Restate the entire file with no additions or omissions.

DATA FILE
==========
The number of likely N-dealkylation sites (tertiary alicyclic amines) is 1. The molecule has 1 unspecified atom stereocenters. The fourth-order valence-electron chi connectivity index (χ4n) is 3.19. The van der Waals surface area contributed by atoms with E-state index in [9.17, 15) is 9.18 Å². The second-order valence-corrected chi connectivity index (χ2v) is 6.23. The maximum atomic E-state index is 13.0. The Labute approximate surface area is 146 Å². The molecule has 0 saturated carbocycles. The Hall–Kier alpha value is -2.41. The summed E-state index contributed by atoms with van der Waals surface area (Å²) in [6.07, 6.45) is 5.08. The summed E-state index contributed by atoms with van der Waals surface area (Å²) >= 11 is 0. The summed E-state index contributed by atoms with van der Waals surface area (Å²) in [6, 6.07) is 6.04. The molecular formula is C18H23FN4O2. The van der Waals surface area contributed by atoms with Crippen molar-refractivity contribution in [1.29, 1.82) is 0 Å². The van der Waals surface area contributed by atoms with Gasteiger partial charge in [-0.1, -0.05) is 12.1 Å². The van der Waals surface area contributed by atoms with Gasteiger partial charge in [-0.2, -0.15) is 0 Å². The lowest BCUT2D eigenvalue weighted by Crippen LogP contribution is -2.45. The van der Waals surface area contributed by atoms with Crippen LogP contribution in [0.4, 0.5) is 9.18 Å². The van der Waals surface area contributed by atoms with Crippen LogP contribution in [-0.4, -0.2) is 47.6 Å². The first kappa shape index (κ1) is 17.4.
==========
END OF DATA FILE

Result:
The number of likely N-dealkylation sites (tertiary alicyclic amines) is 1. The molecule has 1 unspecified atom stereocenters. The fourth-order valence-electron chi connectivity index (χ4n) is 3.19. The van der Waals surface area contributed by atoms with E-state index in [9.17, 15) is 9.18 Å². The second-order valence-corrected chi connectivity index (χ2v) is 6.23. The maximum atomic E-state index is 13.0. The Labute approximate surface area is 146 Å². The molecule has 0 saturated carbocycles. The Hall–Kier alpha value is -2.41. The summed E-state index contributed by atoms with van der Waals surface area (Å²) in [6.07, 6.45) is 5.08. The summed E-state index contributed by atoms with van der Waals surface area (Å²) >= 11 is 0. The summed E-state index contributed by atoms with van der Waals surface area (Å²) in [6, 6.07) is 6.04. The molecular formula is C18H23FN4O2. The van der Waals surface area contributed by atoms with Crippen molar-refractivity contribution in [1.29, 1.82) is 0 Å². The van der Waals surface area contributed by atoms with Gasteiger partial charge in [-0.1, -0.05) is 12.1 Å². The van der Waals surface area contributed by atoms with Gasteiger partial charge in [-0.2, -0.15) is 0 Å². The lowest BCUT2D eigenvalue weighted by Crippen LogP contribution is -2.45. The van der Waals surface area contributed by atoms with Crippen LogP contribution in [0.4, 0.5) is 9.18 Å². The van der Waals surface area contributed by atoms with Crippen LogP contribution in [-0.4, -0.2) is 47.6 Å². The first kappa shape index (κ1) is 17.4.